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Here's the problem with chasing "state-of-the-art". In two or three years, today's state-of-the-art optics becomes "yesterday's news" when "this year's model" supersedes it. Just ask Dennis in a couple months! :-)

That's what I like about high quality porros - they were state of the art before there were p-coatings, aluminum coatings, sliver coatings, dielectric coatings, and some even had ED glass before ED glass was necessary to control CA even in 7x roofs.

Slap on the latest AR coatings on yesterday's premium porro designs, add ED glass if it's over 8x, and you've got state of the art. That simple.

But hey, how are the CEOs and top execs going to make their seven figure salaries and buy their big yachts and beach homes on the French Riviera or how would German and Austrian workers make the highest wages and have the best benefit packages in Europe if optics companies reverted to making $499-$799 premium porros that were 99.99% as good as the best of the best state of the art roofs and included a free umbrella hat to use them in the rain?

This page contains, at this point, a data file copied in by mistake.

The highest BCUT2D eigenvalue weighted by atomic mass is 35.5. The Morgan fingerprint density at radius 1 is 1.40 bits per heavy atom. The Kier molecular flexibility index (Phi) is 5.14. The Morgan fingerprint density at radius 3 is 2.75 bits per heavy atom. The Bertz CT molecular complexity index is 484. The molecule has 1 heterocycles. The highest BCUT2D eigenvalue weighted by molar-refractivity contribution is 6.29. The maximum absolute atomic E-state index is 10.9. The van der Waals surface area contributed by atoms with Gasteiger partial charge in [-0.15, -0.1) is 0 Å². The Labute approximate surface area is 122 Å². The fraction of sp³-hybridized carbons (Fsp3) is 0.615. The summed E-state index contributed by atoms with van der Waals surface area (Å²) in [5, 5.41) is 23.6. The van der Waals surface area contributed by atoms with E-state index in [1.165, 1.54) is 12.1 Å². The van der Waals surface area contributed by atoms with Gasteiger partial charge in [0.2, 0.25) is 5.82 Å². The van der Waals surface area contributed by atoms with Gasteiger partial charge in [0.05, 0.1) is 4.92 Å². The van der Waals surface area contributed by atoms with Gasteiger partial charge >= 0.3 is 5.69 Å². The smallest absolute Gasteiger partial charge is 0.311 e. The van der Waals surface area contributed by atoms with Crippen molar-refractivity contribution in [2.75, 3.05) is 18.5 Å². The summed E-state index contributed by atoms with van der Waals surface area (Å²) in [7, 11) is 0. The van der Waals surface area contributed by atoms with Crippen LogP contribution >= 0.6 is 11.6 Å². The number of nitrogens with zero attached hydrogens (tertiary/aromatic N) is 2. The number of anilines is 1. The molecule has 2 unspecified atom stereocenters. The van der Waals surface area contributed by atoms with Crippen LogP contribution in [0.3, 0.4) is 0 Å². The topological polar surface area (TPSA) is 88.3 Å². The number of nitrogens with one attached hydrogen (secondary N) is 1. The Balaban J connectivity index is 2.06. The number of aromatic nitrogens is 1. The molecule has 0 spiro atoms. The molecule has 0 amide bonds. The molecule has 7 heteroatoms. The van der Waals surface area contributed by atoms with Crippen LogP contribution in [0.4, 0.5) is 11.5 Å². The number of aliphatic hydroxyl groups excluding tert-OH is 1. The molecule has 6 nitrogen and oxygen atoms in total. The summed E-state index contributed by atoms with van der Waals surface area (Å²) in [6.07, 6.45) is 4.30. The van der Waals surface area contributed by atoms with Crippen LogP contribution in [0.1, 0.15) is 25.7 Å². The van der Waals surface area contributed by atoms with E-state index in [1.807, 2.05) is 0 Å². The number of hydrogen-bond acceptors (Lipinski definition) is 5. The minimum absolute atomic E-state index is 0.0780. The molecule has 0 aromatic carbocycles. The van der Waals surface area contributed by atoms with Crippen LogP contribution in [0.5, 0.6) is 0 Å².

That's the real story, its all about money, the rest is "smoke and mirrors".

Brock the Cynic

Last edited by brocknroller : Saturday 14th May 2011 at 16:55.